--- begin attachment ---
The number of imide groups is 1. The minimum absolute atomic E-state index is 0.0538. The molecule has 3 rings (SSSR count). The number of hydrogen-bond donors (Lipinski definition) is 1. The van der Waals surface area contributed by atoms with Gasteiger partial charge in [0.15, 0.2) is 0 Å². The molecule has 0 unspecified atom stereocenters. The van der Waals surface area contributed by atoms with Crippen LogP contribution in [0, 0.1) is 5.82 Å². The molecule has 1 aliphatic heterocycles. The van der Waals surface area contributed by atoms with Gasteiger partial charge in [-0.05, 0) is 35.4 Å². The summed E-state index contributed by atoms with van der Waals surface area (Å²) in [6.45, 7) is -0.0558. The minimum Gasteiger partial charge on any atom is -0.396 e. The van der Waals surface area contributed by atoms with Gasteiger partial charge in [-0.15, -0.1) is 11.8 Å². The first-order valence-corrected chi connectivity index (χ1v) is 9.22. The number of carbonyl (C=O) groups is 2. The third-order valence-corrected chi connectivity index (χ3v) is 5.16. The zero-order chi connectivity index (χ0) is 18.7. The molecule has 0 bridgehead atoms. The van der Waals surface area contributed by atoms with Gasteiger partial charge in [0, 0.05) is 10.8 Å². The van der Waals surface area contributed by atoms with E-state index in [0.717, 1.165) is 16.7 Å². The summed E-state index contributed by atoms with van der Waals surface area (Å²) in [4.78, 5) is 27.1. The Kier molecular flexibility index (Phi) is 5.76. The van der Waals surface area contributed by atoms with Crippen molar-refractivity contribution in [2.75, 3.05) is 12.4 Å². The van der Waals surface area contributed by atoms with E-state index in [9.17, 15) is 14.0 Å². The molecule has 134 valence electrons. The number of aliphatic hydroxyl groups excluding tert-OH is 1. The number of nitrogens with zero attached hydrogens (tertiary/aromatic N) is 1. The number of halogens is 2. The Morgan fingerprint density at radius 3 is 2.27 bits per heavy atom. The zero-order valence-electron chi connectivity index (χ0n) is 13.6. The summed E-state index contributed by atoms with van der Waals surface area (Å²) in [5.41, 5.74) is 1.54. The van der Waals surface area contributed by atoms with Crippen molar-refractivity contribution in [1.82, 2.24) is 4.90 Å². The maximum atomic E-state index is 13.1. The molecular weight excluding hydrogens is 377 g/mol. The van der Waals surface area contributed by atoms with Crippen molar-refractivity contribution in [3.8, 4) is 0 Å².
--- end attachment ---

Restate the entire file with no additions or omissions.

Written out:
The number of imide groups is 1. The minimum absolute atomic E-state index is 0.0538. The molecule has 3 rings (SSSR count). The number of hydrogen-bond donors (Lipinski definition) is 1. The van der Waals surface area contributed by atoms with Gasteiger partial charge in [0.15, 0.2) is 0 Å². The molecule has 0 unspecified atom stereocenters. The van der Waals surface area contributed by atoms with Crippen LogP contribution in [0, 0.1) is 5.82 Å². The molecule has 1 aliphatic heterocycles. The van der Waals surface area contributed by atoms with Gasteiger partial charge in [-0.05, 0) is 35.4 Å². The summed E-state index contributed by atoms with van der Waals surface area (Å²) in [6.45, 7) is -0.0558. The minimum Gasteiger partial charge on any atom is -0.396 e. The van der Waals surface area contributed by atoms with Gasteiger partial charge in [-0.15, -0.1) is 11.8 Å². The first-order valence-corrected chi connectivity index (χ1v) is 9.22. The number of carbonyl (C=O) groups is 2. The third-order valence-corrected chi connectivity index (χ3v) is 5.16. The zero-order chi connectivity index (χ0) is 18.7. The molecule has 0 bridgehead atoms. The van der Waals surface area contributed by atoms with Gasteiger partial charge in [0, 0.05) is 10.8 Å². The van der Waals surface area contributed by atoms with E-state index in [0.717, 1.165) is 16.7 Å². The summed E-state index contributed by atoms with van der Waals surface area (Å²) in [4.78, 5) is 27.1. The Kier molecular flexibility index (Phi) is 5.76. The van der Waals surface area contributed by atoms with Crippen molar-refractivity contribution in [2.75, 3.05) is 12.4 Å². The van der Waals surface area contributed by atoms with E-state index in [9.17, 15) is 14.0 Å². The molecule has 134 valence electrons. The number of aliphatic hydroxyl groups excluding tert-OH is 1. The number of nitrogens with zero attached hydrogens (tertiary/aromatic N) is 1. The number of halogens is 2. The Morgan fingerprint density at radius 3 is 2.27 bits per heavy atom. The zero-order valence-electron chi connectivity index (χ0n) is 13.6. The summed E-state index contributed by atoms with van der Waals surface area (Å²) in [5.41, 5.74) is 1.54. The van der Waals surface area contributed by atoms with Crippen molar-refractivity contribution in [1.82, 2.24) is 4.90 Å². The maximum atomic E-state index is 13.1. The molecular weight excluding hydrogens is 377 g/mol. The van der Waals surface area contributed by atoms with Crippen molar-refractivity contribution in [3.8, 4) is 0 Å².